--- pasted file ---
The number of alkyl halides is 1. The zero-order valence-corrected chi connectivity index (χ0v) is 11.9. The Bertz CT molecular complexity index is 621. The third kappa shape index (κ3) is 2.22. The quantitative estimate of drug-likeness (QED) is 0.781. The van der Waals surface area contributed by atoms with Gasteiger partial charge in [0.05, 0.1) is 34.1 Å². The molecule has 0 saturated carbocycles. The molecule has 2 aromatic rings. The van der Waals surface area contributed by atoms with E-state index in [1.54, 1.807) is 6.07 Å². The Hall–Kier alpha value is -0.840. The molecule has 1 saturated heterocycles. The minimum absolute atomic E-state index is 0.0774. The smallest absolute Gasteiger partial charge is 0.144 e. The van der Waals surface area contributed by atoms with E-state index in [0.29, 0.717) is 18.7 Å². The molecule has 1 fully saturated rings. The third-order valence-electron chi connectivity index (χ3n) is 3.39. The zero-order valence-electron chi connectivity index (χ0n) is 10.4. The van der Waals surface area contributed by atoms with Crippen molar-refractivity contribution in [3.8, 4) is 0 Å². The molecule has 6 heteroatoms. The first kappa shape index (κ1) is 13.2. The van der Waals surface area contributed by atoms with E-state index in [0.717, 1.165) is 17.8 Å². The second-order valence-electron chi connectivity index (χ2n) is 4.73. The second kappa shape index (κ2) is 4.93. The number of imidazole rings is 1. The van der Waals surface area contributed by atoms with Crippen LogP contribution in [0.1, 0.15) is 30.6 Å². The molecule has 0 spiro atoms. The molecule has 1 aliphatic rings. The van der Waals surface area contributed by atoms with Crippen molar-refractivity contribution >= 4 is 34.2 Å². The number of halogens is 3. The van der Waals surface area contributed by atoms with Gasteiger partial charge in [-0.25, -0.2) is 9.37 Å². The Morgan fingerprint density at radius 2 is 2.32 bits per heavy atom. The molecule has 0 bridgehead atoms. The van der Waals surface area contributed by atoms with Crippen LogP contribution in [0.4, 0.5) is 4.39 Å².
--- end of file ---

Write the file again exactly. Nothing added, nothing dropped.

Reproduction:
The number of alkyl halides is 1. The zero-order valence-corrected chi connectivity index (χ0v) is 11.9. The Bertz CT molecular complexity index is 621. The third kappa shape index (κ3) is 2.22. The quantitative estimate of drug-likeness (QED) is 0.781. The van der Waals surface area contributed by atoms with Gasteiger partial charge in [0.05, 0.1) is 34.1 Å². The molecule has 0 saturated carbocycles. The molecule has 2 aromatic rings. The van der Waals surface area contributed by atoms with E-state index in [1.54, 1.807) is 6.07 Å². The Hall–Kier alpha value is -0.840. The molecule has 1 saturated heterocycles. The minimum absolute atomic E-state index is 0.0774. The smallest absolute Gasteiger partial charge is 0.144 e. The van der Waals surface area contributed by atoms with E-state index in [0.29, 0.717) is 18.7 Å². The molecule has 1 fully saturated rings. The third-order valence-electron chi connectivity index (χ3n) is 3.39. The zero-order valence-electron chi connectivity index (χ0n) is 10.4. The van der Waals surface area contributed by atoms with Crippen molar-refractivity contribution in [3.8, 4) is 0 Å². The molecule has 6 heteroatoms. The first kappa shape index (κ1) is 13.2. The van der Waals surface area contributed by atoms with E-state index in [0.717, 1.165) is 17.8 Å². The second-order valence-electron chi connectivity index (χ2n) is 4.73. The second kappa shape index (κ2) is 4.93. The number of imidazole rings is 1. The van der Waals surface area contributed by atoms with Crippen LogP contribution in [0.1, 0.15) is 30.6 Å². The molecule has 0 spiro atoms. The molecule has 1 aliphatic rings. The van der Waals surface area contributed by atoms with Crippen molar-refractivity contribution >= 4 is 34.2 Å². The number of halogens is 3. The van der Waals surface area contributed by atoms with Gasteiger partial charge in [-0.25, -0.2) is 9.37 Å². The Morgan fingerprint density at radius 2 is 2.32 bits per heavy atom. The molecule has 0 bridgehead atoms. The van der Waals surface area contributed by atoms with Crippen LogP contribution in [0.4, 0.5) is 4.39 Å².